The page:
I worry a little bit about the cabozantinib and atezolizumab. I think we've all used cabozantinib, typically in the renal space, and we know that it does have some capacity for TKI-type side effects, appetite suppression, and more, so I'm going to be watching that one closely. The VERU-111, the truth is I don't know much about it, and so we will have a lot to learn.

And then with regard to the pembro and enzalutamide, I think we all know enzalutamide. I don't think we are going to have any unknown adverse events for the pembro. But you know as well as I do, that every now and then you can have real pembro-induced side effects, everything from pulmonary disease to rare endocarditis and rare problems with the liver, et cetera, et cetera. I just saw a patient yesterday, by the way, it's something I had never seen on pembro before, he had fasciitis in his hands and his hands were very, very tight, and swollen. I dosed him with prednisone, and overnight it got better, but it had to be due to the IO.

Anyway, well there is a lot that we are going to learn about health-related quality of life, there's a lot that we are going to learn about adverse events, and a lot to learn about efficacy. So as usual, prostate cancer is changing rapidly.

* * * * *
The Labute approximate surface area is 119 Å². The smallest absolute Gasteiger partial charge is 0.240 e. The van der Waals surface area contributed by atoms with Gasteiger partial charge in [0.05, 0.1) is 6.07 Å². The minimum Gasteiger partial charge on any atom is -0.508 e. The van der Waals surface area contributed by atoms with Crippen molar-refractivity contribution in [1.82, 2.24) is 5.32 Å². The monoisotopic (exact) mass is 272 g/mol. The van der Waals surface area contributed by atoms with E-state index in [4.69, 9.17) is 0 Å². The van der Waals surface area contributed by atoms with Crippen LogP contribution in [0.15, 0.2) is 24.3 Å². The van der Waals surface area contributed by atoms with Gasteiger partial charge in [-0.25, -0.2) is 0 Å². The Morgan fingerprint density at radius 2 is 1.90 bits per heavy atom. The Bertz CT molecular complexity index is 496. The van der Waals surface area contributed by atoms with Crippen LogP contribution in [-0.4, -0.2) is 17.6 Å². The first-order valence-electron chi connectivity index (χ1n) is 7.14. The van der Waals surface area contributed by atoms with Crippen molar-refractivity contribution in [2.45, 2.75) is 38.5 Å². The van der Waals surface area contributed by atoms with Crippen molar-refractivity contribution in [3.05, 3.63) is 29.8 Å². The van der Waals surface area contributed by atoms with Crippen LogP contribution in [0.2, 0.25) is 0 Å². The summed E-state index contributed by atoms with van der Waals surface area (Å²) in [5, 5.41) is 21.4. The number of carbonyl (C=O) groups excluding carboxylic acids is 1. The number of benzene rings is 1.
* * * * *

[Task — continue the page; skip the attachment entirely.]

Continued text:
Alicia Morgans: Well, I sincerely appreciate you going through all of this, and of course appreciate the work that you and your team did to really investigate those real-world data that tell us a little bit more about how the drugs work in a population that may look like those populations that we really see in clinic. Maybe a little older, maybe with a few more comorbidities, it's an all-comers kind of approach, and so always very, very important data for us to consider and to review. So thank you for your expertise and your time today.

Oliver Sartor: Thank you, Alicia. Always glad to chat.